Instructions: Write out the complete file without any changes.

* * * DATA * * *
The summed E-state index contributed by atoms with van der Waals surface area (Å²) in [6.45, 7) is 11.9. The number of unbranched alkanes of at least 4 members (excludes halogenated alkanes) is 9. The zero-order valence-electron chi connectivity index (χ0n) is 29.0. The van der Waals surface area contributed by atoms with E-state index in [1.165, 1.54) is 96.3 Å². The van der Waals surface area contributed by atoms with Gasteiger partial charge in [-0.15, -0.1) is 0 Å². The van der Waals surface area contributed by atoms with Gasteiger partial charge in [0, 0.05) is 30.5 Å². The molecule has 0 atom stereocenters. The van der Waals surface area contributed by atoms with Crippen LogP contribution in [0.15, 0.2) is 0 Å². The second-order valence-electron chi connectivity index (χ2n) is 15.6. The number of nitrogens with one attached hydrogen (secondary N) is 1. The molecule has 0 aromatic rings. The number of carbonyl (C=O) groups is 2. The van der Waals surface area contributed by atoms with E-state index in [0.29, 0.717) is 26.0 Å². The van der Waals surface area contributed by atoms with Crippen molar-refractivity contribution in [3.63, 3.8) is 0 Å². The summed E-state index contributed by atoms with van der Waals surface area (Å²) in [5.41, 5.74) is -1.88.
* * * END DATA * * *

The summed E-state index contributed by atoms with van der Waals surface area (Å²) in [6.45, 7) is 11.9. The number of unbranched alkanes of at least 4 members (excludes halogenated alkanes) is 9. The zero-order valence-electron chi connectivity index (χ0n) is 29.0. The van der Waals surface area contributed by atoms with E-state index in [1.165, 1.54) is 96.3 Å². The van der Waals surface area contributed by atoms with Gasteiger partial charge in [-0.15, -0.1) is 0 Å². The van der Waals surface area contributed by atoms with Gasteiger partial charge in [0, 0.05) is 30.5 Å². The molecule has 0 atom stereocenters. The van der Waals surface area contributed by atoms with Crippen LogP contribution in [0.15, 0.2) is 0 Å². The second-order valence-electron chi connectivity index (χ2n) is 15.6. The number of nitrogens with one attached hydrogen (secondary N) is 1. The molecule has 0 aromatic rings. The number of carbonyl (C=O) groups is 2. The van der Waals surface area contributed by atoms with E-state index in [0.29, 0.717) is 26.0 Å². The van der Waals surface area contributed by atoms with Crippen molar-refractivity contribution in [3.63, 3.8) is 0 Å². The summed E-state index contributed by atoms with van der Waals surface area (Å²) in [5.41, 5.74) is -1.88.